Saturday, a few of us got together at my house to carve a few pumpkins, eat barbecue, roast pumpkin seeds, imbibe a little, and watch some UFC fights. You can tell that alcohol was involved in the design of at least one of the pumpkins, which sort of stole the show. I call it the #1 pumpkin. Frightful, indeed.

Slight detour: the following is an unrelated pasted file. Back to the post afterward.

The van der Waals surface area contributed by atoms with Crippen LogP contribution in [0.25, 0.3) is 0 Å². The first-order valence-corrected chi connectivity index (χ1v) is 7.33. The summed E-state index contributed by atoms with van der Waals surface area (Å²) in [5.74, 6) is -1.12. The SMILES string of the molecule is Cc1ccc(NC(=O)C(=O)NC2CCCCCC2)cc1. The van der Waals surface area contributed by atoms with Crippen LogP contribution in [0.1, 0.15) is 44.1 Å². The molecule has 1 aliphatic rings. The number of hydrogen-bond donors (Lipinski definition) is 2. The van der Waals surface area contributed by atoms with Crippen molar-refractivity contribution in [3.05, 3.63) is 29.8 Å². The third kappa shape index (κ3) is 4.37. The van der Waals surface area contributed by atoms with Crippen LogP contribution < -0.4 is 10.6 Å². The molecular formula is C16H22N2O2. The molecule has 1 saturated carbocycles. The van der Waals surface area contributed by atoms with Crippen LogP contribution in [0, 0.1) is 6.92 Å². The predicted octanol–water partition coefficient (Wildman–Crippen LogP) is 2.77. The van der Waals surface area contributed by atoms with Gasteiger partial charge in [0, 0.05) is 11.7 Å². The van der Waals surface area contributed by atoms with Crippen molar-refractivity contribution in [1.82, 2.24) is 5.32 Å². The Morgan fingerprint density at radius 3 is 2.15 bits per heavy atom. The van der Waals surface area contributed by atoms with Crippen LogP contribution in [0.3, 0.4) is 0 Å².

At work, I've been busy being busy. Friday morning there was a protracted conference call and verbal holy war over how best to extend VLANs between two data centers for disaster recovery. After the call, I explained to Rakesh that I had stood my ground for taking advantage of our MPLS core to provide internet redundancy and told him I liked some of the Dallas engineers' ideas, but we need a way to test it. His eyes lit up and he said, "Let's build it!" He gestured to a cubicle which contains a sort of makeshift lab which is made up of whatever Cisco gear is laying around at the time. It's mostly old crap that we've pulled out of customer networks (and our own network), which has been replaced by newer technology. But, if you put the latest version of IOS on them, you can emulate our MPLS core network, as Rakesh and I did on Friday by sketching a network map, assigning addresses, and configuring routers ALL DAY LONG. We tested every possible failure scenario and a few impossible ones and found some ways to make our network more resilient. The ability to mock up our network core and break it in sadistic ways was very enlightening. We even attempted to implement some of the suggestions from the conference war by some of our fellows in Dallas who don't understand MPLS, just to grab the error messages and email them to the group. It was a great validation of our combined experience. Now our lab looks kinda ghetto, all stacked up in an empty cubicle, but most network engineers would drool over the opportunity of having over a dozen routers and almost as many switches stacked together in one place to test design scenarios.